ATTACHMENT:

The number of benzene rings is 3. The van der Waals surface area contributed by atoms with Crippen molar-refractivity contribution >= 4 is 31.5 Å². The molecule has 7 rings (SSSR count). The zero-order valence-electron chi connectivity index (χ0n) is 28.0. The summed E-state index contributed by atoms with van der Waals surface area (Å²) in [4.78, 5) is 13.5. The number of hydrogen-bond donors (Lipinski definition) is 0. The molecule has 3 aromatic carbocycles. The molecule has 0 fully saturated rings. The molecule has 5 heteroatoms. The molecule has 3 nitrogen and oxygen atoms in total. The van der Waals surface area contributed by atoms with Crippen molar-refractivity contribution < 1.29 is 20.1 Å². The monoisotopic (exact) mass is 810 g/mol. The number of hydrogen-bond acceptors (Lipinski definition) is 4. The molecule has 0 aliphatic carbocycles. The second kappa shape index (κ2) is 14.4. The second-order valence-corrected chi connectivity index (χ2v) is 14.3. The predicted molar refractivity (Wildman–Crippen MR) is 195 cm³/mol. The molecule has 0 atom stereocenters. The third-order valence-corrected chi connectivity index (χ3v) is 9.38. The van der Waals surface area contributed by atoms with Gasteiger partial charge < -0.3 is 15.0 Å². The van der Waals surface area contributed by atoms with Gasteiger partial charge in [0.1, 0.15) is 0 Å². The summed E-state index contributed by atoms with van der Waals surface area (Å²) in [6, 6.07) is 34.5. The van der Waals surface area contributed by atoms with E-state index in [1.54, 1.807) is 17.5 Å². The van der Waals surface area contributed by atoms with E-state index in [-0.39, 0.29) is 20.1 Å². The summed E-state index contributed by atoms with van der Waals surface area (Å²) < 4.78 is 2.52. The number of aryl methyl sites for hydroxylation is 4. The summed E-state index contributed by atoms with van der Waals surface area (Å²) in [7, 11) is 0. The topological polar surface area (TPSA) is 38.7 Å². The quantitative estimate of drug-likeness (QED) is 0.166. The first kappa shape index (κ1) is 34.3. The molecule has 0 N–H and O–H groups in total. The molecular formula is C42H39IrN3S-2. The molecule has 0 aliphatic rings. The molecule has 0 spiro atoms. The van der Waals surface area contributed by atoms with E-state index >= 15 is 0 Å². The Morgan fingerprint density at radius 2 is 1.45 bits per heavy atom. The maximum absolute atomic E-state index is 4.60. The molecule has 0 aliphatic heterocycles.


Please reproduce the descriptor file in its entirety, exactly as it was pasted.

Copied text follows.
The number of benzene rings is 3. The van der Waals surface area contributed by atoms with Crippen molar-refractivity contribution >= 4 is 31.5 Å². The molecule has 7 rings (SSSR count). The zero-order valence-electron chi connectivity index (χ0n) is 28.0. The summed E-state index contributed by atoms with van der Waals surface area (Å²) in [4.78, 5) is 13.5. The number of hydrogen-bond donors (Lipinski definition) is 0. The molecule has 3 aromatic carbocycles. The molecule has 0 fully saturated rings. The molecule has 5 heteroatoms. The molecule has 3 nitrogen and oxygen atoms in total. The van der Waals surface area contributed by atoms with Crippen molar-refractivity contribution < 1.29 is 20.1 Å². The monoisotopic (exact) mass is 810 g/mol. The number of hydrogen-bond acceptors (Lipinski definition) is 4. The molecule has 0 aliphatic carbocycles. The second kappa shape index (κ2) is 14.4. The second-order valence-corrected chi connectivity index (χ2v) is 14.3. The predicted molar refractivity (Wildman–Crippen MR) is 195 cm³/mol. The molecule has 0 atom stereocenters. The third-order valence-corrected chi connectivity index (χ3v) is 9.38. The van der Waals surface area contributed by atoms with Gasteiger partial charge < -0.3 is 15.0 Å². The van der Waals surface area contributed by atoms with Gasteiger partial charge in [0.1, 0.15) is 0 Å². The summed E-state index contributed by atoms with van der Waals surface area (Å²) in [6, 6.07) is 34.5. The van der Waals surface area contributed by atoms with E-state index in [1.54, 1.807) is 17.5 Å². The van der Waals surface area contributed by atoms with E-state index in [-0.39, 0.29) is 20.1 Å². The summed E-state index contributed by atoms with van der Waals surface area (Å²) < 4.78 is 2.52. The number of aryl methyl sites for hydroxylation is 4. The summed E-state index contributed by atoms with van der Waals surface area (Å²) in [7, 11) is 0. The topological polar surface area (TPSA) is 38.7 Å². The quantitative estimate of drug-likeness (QED) is 0.166. The first kappa shape index (κ1) is 34.3. The molecule has 0 N–H and O–H groups in total. The molecular formula is C42H39IrN3S-2. The molecule has 0 aliphatic rings. The molecule has 0 spiro atoms. The van der Waals surface area contributed by atoms with E-state index >= 15 is 0 Å². The Morgan fingerprint density at radius 2 is 1.45 bits per heavy atom. The maximum absolute atomic E-state index is 4.60. The molecule has 0 aliphatic heterocycles.